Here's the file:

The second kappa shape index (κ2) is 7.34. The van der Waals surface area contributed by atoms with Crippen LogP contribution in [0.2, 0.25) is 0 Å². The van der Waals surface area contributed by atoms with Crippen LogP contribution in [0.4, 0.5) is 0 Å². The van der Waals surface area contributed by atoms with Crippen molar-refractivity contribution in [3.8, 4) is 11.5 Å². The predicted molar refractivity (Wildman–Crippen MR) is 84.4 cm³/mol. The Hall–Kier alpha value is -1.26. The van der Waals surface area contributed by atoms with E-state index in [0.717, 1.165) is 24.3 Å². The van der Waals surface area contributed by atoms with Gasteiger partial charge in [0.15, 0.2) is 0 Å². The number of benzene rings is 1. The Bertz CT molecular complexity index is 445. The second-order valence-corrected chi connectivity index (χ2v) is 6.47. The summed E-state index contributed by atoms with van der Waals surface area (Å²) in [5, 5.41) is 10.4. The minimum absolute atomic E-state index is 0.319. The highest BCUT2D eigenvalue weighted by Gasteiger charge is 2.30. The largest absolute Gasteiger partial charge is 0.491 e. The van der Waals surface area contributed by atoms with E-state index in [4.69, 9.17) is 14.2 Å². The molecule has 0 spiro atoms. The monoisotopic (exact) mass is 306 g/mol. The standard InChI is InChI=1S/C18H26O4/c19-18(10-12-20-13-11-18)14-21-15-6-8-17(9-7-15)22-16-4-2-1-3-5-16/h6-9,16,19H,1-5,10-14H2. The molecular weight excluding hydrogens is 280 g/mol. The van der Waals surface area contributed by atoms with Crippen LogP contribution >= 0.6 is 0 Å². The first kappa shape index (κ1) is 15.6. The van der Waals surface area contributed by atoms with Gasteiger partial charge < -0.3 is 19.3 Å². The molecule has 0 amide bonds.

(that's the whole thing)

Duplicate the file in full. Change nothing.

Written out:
The second kappa shape index (κ2) is 7.34. The van der Waals surface area contributed by atoms with Crippen LogP contribution in [0.2, 0.25) is 0 Å². The van der Waals surface area contributed by atoms with Crippen LogP contribution in [0.4, 0.5) is 0 Å². The van der Waals surface area contributed by atoms with Crippen molar-refractivity contribution in [3.8, 4) is 11.5 Å². The predicted molar refractivity (Wildman–Crippen MR) is 84.4 cm³/mol. The Hall–Kier alpha value is -1.26. The van der Waals surface area contributed by atoms with E-state index in [0.717, 1.165) is 24.3 Å². The van der Waals surface area contributed by atoms with Gasteiger partial charge in [0.15, 0.2) is 0 Å². The number of benzene rings is 1. The Bertz CT molecular complexity index is 445. The second-order valence-corrected chi connectivity index (χ2v) is 6.47. The summed E-state index contributed by atoms with van der Waals surface area (Å²) in [5, 5.41) is 10.4. The minimum absolute atomic E-state index is 0.319. The highest BCUT2D eigenvalue weighted by Gasteiger charge is 2.30. The largest absolute Gasteiger partial charge is 0.491 e. The van der Waals surface area contributed by atoms with E-state index in [4.69, 9.17) is 14.2 Å². The molecule has 0 spiro atoms. The monoisotopic (exact) mass is 306 g/mol. The standard InChI is InChI=1S/C18H26O4/c19-18(10-12-20-13-11-18)14-21-15-6-8-17(9-7-15)22-16-4-2-1-3-5-16/h6-9,16,19H,1-5,10-14H2. The molecular weight excluding hydrogens is 280 g/mol. The van der Waals surface area contributed by atoms with Crippen LogP contribution >= 0.6 is 0 Å². The first kappa shape index (κ1) is 15.6. The van der Waals surface area contributed by atoms with Gasteiger partial charge < -0.3 is 19.3 Å². The molecule has 0 amide bonds.